Advent is the season of the Christian calendar where we “wait” for the coming of God into our world. We don’t like to wait. We try to fill the time with activity and tasks. Too many spend Advent frustrated with long lines, endless chores, traffic jams, and schedules that are too full. We will spend too much money on presents and decorations that will be momentarily appreciated and quickly forgotten. New Year’s Day will find us unchanged by the celebration of Christmas.

 I’ve always believed that I can nearly always find what I’m looking for. Looking for trouble or looking for blessing will give me a much greater chance of finding them. What are you looking for this Christmas? Are you so focused on your to do list that you will miss the presence of God? Does the mundane consume so much of your attention that the holy moments pass you by, unnoticed? Do you eagerly anticipate God’s presence? Do you expect that He will bless you and bring you joy? Are you planning for his answers to your prayers and expecting Him to do something new in your life?

 Hoping that God will interrupt your life to bring your good and His glory is very different from expecting that He will. Begin each day of Advent expecting God to interrupt your schedule. Look for His fingerprints on the events and circumstances on your day. Anticipate a new perspective on His plan for your life. Watch for Him to delight you with His presence and praise Him when He does.

 

waiting room

Some fidgeted nervously. Some slept. Some tried to engage anyone who would listen in mindless conversation. Some distracted themselves with a book or their computer. Some prepared coffee they didn’t drink or stared at the hands of the clock that seemed to be moving way too slowly. All were waiting.

It’s been a while since I’ve had to sit in a waiting room. I always bring work with me because I can’t stand to just do nothing. I sometimes get irritated because the person I’m “waiting” to see doesn’t seem to value my time as much as they expect me to value theirs.

Prayer can be like that. We finally acknowledge God’s presence and we want his undivided attention and immediate response on our schedule. We share our plans and hopes and fears…and then we want action.

I am a task oriented person who typically sees waiting as a waste of my time. But what if the span of time between my prayers and God’s answers is purposeful? What if there are some things I need to learn before His answer will make sense? What if God is working out details in someone else’s life that are part of my answer? What if God wants to use my situation to teach me to depend on Him, to trust His judgment, to have greater confidence in His ability than I do in mine? Do I trust God enough to wait patiently…or do I fidget and manipulate to get the answer I want? Do I trust God’s authority…or do I seek the advice and counsel of anyone who will listen? Do I look for his reassurance and evidence that He is at work…or do I just “do time” until I can move on to my next heavenly request? Is my faith in Him, or in my frantic preparation and activity?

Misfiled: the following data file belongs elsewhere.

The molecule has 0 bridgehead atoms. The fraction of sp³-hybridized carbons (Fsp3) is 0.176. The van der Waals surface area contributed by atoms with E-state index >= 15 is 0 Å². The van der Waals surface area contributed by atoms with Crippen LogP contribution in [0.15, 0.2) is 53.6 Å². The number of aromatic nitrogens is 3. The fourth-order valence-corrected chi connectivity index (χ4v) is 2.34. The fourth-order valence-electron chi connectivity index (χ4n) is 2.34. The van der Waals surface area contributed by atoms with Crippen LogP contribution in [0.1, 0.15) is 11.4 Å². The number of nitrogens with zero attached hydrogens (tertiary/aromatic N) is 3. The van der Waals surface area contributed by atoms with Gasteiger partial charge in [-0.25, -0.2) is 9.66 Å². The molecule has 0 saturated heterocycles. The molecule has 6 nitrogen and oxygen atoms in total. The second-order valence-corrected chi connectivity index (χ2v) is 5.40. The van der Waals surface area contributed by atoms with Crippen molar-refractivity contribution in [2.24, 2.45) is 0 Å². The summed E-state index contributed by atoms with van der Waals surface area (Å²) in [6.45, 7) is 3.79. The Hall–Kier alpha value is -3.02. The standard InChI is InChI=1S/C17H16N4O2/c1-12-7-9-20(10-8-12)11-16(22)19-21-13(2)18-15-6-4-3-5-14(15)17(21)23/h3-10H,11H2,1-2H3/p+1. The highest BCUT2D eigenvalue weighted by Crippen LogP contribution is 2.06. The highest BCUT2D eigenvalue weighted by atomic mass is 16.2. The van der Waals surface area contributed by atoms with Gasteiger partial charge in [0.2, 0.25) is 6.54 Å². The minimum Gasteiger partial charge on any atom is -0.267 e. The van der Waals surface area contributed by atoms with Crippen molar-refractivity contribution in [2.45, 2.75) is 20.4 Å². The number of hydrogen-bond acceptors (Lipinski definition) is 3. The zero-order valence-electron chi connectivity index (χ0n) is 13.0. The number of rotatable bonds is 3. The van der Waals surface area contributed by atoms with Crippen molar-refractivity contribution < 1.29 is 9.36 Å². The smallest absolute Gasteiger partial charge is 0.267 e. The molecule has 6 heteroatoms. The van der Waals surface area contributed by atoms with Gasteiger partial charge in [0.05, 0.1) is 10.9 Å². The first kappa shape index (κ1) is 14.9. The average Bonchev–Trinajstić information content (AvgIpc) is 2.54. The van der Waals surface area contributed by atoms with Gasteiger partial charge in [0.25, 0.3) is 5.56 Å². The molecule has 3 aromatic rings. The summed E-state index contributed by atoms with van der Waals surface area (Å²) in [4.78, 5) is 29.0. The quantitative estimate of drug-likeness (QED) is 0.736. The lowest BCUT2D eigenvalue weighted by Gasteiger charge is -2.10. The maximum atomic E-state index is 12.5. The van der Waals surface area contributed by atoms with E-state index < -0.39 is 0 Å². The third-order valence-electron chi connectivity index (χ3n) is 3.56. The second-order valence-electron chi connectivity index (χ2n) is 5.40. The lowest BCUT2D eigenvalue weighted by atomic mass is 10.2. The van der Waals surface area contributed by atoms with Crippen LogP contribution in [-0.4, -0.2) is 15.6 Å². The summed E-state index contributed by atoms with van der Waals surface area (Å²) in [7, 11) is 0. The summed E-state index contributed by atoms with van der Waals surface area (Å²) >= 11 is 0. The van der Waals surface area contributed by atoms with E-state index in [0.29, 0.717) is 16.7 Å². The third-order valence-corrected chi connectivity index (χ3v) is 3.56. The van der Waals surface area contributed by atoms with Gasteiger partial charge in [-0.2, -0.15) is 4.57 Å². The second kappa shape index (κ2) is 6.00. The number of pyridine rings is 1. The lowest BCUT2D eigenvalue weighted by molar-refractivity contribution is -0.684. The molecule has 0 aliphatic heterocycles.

I have loved ones that are waiting for results of medical tests. I have precious friends that are waiting for job offers. There are things in my life that I have done everything I know to do to prepare for…and now I must wait for the details to work themselves out. My frustration in the details that seem to hinder me indicates that I don’t trust God to work all things out for my good.

God is not just in the request and the answer itself. God is in the waiting. What if God wants me to watch him at work and be strengthened in my faith? What if God has an answer that is way better than my request? What if God wants my wait time to be a testimony to those who are watching me? What if God is more interested in spending time with me than he is accomplishing my “to do” list?

God told Moses that his name is “I AM”. Present tense. Not past…not future. Regardless of whatever is weighing on your mind and heart today, find peace and joy in the God who patiently waits for you to seek him, to trust him with the details of your day and your life. Just because you don’t see evidence of God’s activity doesn’t mean nothing is happening. Expect his presence. Eagerly anticipate a fresh vision of his power. Place your confident hope in the God who loves you and who leads you forward, one step at a time, until all things are accomplished.

Anticipation

We anticipate big events in life. A wedding. The birth of a baby. Holidays. The first day of school. Graduation. A new job. A new home. Retirement.